Effects Of Non-Compete Agreements
Non-compete agreements are a controversial subject. These contracts are between employer and employee and prohibit the employee from competing with their former employer upon separation. The non-compete may prohibit activities such as working for a competitor, starting a competing business, hiring former colleagues, or developing competing products or services. These documents often include geographic restrictions and are valid for a set period of time.
In the past, non-compete agreements were reserved for top-earning CEOs. Nowadays, anyone — even a minimum wage worker — may receive a non-compete agreement from an employer. Non-competes are causing problems for employees and employers alike. They can stifle wages and limit job mobility for employees while harming employers by limiting the available talent pool.
The use of non-competes was originally based on state laws. While states such as California and Oklahoma ban these agreements, Florida will allow them if they are not too broad. Many states, such as Arizona, Alaska, Ohio, New York, Tennessee, Iowa, and South Carolina, have no specific laws on noncompetes.
The federal government got involved last year, though. In July 2021, President Joe Biden signed an executive order, directing the Federal Trade Commission (FTC) to use its rulemaking authority to address noncompetes.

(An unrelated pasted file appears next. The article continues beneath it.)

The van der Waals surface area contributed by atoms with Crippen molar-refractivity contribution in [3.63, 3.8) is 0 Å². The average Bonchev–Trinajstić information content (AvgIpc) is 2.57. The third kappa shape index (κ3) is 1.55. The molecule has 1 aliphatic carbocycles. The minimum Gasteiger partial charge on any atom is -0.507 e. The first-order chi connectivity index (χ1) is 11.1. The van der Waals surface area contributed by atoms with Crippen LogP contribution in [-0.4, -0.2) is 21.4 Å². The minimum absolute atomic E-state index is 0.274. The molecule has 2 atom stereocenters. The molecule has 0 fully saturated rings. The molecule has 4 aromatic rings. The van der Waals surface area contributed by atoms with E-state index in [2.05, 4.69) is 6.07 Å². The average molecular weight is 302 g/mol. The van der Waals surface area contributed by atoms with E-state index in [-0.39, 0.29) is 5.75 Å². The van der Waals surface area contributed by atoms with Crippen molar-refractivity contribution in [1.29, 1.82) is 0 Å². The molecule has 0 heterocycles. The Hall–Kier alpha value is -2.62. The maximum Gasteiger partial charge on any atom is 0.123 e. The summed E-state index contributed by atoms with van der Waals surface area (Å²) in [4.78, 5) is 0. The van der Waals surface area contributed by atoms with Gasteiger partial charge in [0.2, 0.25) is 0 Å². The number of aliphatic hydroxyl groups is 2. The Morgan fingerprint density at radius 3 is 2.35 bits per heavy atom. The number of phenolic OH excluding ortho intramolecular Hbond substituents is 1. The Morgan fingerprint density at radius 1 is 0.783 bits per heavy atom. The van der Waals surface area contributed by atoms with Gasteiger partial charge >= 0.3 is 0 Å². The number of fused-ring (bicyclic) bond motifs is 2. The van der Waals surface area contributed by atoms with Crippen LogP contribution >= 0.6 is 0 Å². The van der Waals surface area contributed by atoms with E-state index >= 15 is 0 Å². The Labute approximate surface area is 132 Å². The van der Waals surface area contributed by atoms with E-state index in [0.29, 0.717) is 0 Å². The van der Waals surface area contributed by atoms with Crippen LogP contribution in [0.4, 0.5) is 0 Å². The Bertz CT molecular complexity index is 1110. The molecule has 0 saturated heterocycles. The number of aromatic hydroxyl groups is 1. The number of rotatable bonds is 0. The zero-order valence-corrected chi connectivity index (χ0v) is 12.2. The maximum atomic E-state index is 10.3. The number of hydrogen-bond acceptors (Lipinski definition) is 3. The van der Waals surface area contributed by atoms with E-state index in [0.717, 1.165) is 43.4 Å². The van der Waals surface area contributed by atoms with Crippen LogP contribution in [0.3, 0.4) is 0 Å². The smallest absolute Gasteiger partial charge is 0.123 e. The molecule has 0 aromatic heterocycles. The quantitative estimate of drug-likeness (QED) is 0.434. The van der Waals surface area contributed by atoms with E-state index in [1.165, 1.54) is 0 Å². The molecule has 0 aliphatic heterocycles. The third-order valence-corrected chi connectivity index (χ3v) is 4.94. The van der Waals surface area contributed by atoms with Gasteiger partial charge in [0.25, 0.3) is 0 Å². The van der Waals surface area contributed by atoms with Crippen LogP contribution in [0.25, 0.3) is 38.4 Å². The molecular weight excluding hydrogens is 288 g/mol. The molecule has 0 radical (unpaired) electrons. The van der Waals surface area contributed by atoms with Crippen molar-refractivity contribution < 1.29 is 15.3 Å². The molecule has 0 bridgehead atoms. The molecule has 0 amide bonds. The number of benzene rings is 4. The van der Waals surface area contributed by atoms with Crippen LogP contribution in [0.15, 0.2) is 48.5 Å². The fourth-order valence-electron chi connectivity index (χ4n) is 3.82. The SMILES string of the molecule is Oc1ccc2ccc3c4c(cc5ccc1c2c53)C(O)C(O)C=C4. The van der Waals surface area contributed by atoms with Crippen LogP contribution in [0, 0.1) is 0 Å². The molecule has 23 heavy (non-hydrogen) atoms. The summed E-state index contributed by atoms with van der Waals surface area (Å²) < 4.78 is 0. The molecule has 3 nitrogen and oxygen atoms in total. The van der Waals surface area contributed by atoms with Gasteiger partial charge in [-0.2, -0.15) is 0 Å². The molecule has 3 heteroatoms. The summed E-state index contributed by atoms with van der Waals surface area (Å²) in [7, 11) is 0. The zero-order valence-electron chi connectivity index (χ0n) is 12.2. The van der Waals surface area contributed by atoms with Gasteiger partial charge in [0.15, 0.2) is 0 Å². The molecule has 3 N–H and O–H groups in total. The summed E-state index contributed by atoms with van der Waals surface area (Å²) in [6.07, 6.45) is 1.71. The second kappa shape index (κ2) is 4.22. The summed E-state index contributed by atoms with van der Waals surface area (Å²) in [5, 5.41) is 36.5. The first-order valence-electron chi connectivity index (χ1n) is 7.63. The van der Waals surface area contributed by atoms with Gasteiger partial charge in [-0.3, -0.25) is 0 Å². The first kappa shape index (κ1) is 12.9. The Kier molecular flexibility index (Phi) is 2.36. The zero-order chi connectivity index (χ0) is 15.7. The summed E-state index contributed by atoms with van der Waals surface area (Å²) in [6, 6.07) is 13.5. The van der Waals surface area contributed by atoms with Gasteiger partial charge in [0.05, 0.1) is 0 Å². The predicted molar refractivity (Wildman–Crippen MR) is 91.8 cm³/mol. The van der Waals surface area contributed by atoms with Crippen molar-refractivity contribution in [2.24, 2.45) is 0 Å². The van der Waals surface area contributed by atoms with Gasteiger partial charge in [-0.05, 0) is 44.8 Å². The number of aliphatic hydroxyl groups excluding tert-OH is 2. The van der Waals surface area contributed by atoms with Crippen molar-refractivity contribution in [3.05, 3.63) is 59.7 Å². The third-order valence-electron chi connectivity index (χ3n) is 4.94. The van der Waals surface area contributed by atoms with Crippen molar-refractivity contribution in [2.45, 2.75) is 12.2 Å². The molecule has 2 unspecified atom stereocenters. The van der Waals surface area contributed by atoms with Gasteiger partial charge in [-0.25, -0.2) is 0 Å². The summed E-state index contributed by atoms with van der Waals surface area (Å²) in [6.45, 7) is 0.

Currently, all types of employees are being hit with noncompete agreements. They include not only those who are making six figures and have high levels of education or specialized skill sets, but also those who have a much lower level of education and are making less money. Studies show that 18% of workers are currently bound by a non-compete agreement, and 38% of workers have signed one in the past. Of those earning less than $40,000 per year, more than 10% are bound by a non-compete, with 33% claiming to have signed one in the past.
The likelihood of being bound by a non-compete is based on a variety of factors, such as age, education, earnings, and job function. What this means is that employees with seniority, advanced degrees, and specific skills are more likely to have a non-compete than those with little education and experience. Studies show that employees 18–22 years old have a 16% likelihood of having a noncompete, while the peak age is between 35 and 40, at 24%.
There is a case for banning non-compete agreements. Going without them can increase hourly wages by an average of 2-3%. Over a seven-year period, that may rise to 6%. Job-to-job mobility among hourly workers increased by as much as 18%, according to some studies.
Learn More About Non-Compete Agreements
Non-compete agreements are not always used like they should. In most cases, they end up benefiting the employer, limiting the worker’s employment.
Before you sign a legal document from your employer, contact Orlando non-compete agreement lawyer B.F. Godfrey from Godfrey Legal first. We’ll address your concerns and make sure you are protected. Schedule a consultation by calling (407) 890-0023 or filling out the online form.